Taken from Counting the Rings, an anthology
Right now I am a graduate student working on my master’s degree in education. Why in the world would I want to enter such a tough job market, with small salary, and ever-decreasing support from the public and government? Somehow Outdoor School gave me this crazy notion that I can make some sort of positive difference in the world using education and community love.
I went to Sandy River in sixth grade and loved it, so I came back in high school. High school is full of so much social drama and issues of being cool that in order to fit in, we need to sacrifice how we really want to act and be as a person.
At Outdoor School we were no longer competitive with each other to be the most popular. Now instead we were a collaborative group of teenagers with the daunting task of taking care of other human beings. Suddenly, our egotistical brains are challenged with this alien notion that we sometimes need to put ourselves aside for other people. Now we are trying our best to get these twelve-year-olds to learn from us and get along with each other. The depth of the community that is built within this short week is astounding.
At one point, I got a couple of letters from my sixth-graders telling me how much they liked Outdoor School and wanted to become a Student Leader because of me. It was with these letters that I stopped and reflected on why I went to Outdoor School in the first place, and why I loved the program so much. The high school students that I saw in sixth grade were the coolest people ever, and I wanted to be just like them. Because of them, I pushed myself within the program, and grew so much stronger as a person in sixth grade. Because of my Student Leaders, I have taught hours with children. I have watched students break down their walls and sing silly songs. I have watched light bulbs turn on in their heads when they learn something. I have watched friendships being made. I have watched them work out their differences. I have watched sixth-graders do so many great things.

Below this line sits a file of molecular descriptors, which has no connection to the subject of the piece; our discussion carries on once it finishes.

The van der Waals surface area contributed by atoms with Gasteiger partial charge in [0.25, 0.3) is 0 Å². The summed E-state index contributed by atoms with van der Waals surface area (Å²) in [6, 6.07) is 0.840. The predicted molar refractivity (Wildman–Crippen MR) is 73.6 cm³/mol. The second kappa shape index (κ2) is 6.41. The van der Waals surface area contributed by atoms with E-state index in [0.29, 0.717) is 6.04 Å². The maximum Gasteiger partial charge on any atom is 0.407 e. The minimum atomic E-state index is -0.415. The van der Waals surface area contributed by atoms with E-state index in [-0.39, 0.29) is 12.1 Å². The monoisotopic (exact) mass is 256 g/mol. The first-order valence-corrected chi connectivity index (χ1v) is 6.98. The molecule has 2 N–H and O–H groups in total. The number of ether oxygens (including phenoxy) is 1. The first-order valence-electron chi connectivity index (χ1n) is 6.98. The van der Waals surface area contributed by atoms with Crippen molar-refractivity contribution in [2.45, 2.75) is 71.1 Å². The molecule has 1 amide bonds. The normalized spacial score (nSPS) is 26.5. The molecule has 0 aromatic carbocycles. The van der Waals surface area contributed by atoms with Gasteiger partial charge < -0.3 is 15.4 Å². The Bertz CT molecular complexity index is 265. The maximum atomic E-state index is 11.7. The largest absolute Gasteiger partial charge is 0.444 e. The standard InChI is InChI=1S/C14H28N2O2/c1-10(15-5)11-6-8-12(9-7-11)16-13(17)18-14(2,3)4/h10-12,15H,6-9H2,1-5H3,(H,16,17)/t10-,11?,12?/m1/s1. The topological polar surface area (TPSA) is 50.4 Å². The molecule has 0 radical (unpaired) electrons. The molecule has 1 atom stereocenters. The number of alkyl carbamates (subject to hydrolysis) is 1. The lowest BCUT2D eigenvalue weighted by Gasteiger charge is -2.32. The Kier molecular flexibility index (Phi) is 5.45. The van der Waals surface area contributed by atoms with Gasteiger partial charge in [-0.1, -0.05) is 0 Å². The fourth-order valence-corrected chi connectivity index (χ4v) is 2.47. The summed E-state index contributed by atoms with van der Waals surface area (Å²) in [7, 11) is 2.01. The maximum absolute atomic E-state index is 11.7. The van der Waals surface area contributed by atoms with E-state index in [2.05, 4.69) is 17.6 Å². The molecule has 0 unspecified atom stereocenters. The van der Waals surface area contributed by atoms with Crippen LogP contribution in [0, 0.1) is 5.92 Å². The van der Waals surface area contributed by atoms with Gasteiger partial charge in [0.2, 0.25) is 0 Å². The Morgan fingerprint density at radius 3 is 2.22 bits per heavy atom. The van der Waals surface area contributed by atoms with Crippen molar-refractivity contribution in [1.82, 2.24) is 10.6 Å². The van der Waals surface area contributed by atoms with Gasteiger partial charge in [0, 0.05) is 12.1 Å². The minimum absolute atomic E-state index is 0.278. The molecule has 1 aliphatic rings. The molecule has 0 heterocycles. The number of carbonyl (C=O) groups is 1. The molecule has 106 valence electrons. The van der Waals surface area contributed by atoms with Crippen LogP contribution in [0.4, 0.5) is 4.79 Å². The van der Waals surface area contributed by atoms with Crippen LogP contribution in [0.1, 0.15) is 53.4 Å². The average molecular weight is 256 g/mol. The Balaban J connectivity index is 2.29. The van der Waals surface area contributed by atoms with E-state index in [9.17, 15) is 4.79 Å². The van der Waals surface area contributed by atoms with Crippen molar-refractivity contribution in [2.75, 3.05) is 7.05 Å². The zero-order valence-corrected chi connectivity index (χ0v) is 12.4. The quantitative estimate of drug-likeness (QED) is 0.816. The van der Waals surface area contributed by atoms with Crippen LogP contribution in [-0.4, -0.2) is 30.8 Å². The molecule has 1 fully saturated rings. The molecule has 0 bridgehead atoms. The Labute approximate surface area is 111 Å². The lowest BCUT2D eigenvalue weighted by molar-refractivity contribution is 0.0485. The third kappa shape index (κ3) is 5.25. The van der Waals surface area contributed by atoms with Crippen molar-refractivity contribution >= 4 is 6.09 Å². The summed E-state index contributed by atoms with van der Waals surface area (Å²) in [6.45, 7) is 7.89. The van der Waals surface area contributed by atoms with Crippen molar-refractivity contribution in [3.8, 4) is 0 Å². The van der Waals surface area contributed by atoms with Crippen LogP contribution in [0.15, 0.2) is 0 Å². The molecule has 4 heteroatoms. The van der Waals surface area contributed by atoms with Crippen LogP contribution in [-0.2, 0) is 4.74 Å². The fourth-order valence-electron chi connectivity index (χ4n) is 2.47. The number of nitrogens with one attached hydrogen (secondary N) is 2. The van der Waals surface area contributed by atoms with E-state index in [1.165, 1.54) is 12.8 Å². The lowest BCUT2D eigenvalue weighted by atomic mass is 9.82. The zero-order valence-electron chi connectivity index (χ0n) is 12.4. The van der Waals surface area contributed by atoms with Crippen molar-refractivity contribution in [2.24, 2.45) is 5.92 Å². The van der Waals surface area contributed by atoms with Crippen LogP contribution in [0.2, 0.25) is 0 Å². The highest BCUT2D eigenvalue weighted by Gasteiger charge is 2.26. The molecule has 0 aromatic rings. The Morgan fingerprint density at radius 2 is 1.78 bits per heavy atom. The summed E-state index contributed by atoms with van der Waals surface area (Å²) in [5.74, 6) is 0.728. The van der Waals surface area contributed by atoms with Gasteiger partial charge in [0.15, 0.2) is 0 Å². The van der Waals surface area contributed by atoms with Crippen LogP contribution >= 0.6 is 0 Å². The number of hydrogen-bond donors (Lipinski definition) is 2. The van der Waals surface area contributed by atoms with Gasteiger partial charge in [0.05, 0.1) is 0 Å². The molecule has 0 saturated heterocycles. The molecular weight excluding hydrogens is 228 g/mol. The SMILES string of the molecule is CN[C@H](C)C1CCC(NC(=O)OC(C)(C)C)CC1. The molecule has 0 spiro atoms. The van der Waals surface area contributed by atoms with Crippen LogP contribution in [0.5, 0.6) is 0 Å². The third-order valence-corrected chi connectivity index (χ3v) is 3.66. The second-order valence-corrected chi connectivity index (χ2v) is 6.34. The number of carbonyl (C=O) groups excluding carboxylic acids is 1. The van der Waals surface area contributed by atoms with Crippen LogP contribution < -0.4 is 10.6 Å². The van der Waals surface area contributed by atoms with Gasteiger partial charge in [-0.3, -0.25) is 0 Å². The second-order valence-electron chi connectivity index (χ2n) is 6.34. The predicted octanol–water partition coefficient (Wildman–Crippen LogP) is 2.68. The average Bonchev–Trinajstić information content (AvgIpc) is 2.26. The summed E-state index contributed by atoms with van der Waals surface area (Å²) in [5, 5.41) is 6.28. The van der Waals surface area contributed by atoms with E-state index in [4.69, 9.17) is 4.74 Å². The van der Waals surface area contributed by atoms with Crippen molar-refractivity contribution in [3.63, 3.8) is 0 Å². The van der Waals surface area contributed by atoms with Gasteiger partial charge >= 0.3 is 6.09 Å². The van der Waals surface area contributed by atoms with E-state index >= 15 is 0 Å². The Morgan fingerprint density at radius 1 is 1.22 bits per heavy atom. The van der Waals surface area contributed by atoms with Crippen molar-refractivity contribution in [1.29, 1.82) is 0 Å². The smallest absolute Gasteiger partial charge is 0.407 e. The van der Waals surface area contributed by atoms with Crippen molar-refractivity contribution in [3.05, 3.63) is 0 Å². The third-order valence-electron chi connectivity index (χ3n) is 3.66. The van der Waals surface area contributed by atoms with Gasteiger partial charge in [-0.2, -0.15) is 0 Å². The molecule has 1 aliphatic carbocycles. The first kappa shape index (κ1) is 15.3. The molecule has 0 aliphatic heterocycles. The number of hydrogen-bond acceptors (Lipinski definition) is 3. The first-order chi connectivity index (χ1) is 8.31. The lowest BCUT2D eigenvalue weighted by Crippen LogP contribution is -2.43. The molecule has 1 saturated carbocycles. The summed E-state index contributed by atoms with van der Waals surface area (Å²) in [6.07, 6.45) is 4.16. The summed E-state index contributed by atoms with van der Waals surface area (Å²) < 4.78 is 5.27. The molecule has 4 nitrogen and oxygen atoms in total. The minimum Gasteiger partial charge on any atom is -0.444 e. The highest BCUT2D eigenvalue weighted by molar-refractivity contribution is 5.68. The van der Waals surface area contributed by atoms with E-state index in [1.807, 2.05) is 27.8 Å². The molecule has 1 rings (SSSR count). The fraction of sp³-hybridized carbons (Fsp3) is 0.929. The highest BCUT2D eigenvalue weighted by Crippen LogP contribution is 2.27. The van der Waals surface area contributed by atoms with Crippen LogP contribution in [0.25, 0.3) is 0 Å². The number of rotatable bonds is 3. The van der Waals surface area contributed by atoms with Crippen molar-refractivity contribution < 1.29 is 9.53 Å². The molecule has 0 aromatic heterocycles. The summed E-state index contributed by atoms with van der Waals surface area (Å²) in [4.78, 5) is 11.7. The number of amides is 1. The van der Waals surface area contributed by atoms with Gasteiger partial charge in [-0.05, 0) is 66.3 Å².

I only gained these experiences because I was influenced by my Student Leaders, and now I somehow managed to influence some new students to go through what I have. Somehow, convincing new people to enter this program, and to grow as I did, was one of the best things I have ever done. I can only hope they did decide to become Student Leaders, and they influence even more sixth-graders to decide they want to come back.
Student Leaders get challenged in the best ways possible. They get to learn what they do matters to other people. They get to see that even though they aren’t popular at school they are still awesome. They get to see the best in themselves, and they get to see what potential they have as people. You need only to experience one candle pass with Student Leaders to see how powerful the experience is for everyone. Outdoor School may be a short amount of time, a week of experiences, but so much learning and development happens there. I hope it lasts forever, so I can go back someday.
Eric “Pigeon” Andrews, Student Leader: 5 weeks on Animals Field Study at Sandy River, Special Needs Volunteer: 8 weeks at Adams Milk Creek, Arrah Wanna, Howard, Namanu and Sandy River